It has been 30 years since a new refinery was constructed in the United States. New technologies which did not exist three decades ago now make it possible to build refineries more efficiently and with less adverse environmental impact than was possible during the 1970's. Regulations on the refining industry need to take into account these advances in technology and environmental safety.
Increasing the supply of domestic oil--and natural gas, which is plentiful in the United States--is one important aspect of making energy more affordable and sustaining economic growth as we develop a reliable national supply of clean, renewable energy sources.
Upgrade and Enhance our Electric Grid
One of the challenges we face in developing new sources of clean energy is an antiquated electric grid and power lines that lose as much as 30% of their electricity between source and destination. America's electric grid needs an overhaul to improve the distribution of electric energy, and battery technology to store energy efficiently.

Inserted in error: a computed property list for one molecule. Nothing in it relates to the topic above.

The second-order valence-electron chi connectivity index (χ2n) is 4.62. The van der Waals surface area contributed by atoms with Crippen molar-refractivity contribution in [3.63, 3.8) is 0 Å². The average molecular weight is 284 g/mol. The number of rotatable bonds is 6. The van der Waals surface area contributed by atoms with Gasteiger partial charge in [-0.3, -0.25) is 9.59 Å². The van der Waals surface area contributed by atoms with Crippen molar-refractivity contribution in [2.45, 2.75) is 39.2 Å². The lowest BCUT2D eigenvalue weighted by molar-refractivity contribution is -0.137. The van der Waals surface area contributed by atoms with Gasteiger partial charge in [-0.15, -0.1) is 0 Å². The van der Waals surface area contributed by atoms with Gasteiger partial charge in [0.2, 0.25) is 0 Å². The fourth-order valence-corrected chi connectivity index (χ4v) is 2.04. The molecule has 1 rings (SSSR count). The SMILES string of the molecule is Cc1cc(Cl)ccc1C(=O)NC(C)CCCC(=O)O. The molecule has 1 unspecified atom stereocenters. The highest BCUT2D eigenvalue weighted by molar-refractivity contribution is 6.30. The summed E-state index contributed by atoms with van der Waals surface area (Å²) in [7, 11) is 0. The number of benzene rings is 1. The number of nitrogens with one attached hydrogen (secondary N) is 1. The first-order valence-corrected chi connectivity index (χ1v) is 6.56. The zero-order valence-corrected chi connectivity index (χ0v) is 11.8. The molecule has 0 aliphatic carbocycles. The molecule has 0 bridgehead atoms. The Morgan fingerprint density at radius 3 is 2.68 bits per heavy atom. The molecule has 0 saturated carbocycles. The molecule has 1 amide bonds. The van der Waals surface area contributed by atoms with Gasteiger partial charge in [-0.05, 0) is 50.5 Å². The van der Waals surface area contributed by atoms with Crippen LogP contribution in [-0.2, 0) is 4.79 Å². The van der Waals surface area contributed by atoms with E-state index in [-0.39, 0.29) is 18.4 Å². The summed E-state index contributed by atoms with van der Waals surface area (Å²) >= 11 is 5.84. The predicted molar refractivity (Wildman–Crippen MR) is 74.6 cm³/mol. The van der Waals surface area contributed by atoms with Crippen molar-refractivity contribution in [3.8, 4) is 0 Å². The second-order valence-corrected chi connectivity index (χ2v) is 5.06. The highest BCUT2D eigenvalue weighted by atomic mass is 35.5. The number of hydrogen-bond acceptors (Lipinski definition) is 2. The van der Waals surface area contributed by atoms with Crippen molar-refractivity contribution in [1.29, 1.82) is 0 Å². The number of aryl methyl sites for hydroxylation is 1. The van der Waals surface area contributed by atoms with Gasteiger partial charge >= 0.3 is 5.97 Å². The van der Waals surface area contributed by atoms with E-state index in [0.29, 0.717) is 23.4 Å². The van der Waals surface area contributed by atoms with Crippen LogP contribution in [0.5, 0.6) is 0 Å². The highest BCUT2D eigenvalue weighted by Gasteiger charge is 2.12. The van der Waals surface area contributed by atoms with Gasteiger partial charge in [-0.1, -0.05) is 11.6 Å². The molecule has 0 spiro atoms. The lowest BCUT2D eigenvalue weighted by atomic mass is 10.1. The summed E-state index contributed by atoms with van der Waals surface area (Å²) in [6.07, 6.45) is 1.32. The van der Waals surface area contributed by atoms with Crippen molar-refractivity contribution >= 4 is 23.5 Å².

Foster Advances in Clean Nuclear Power
We also need to take a fresh look at clean nuclear power. Today, America has 104 nuclear power plants, producing 20 percent of our electricity. In contrast, France produces 80 percent of its electricity using nuclear power. New generations of reactors use fuel more completely and pose fewer environmental risks than the generation of reactors currently on line, all of which are more than 30 years old. We should reconfigure the regulations and taxation policies that have deterred advances in nuclear power and facilitate sensible development of this promising clean energy technology, carefully selecting the location of plants to minimize risk to our population and to the environment.
Recognize the Dangers and Fallacies of Cap-and-Trade
Serious concerns about the threat to our planet from centuries of burning carbon-based fuels have led to a strong movement towards carbon mitigation, reducing the amount of greenhouse gases (GHGs) released via fossil fuels.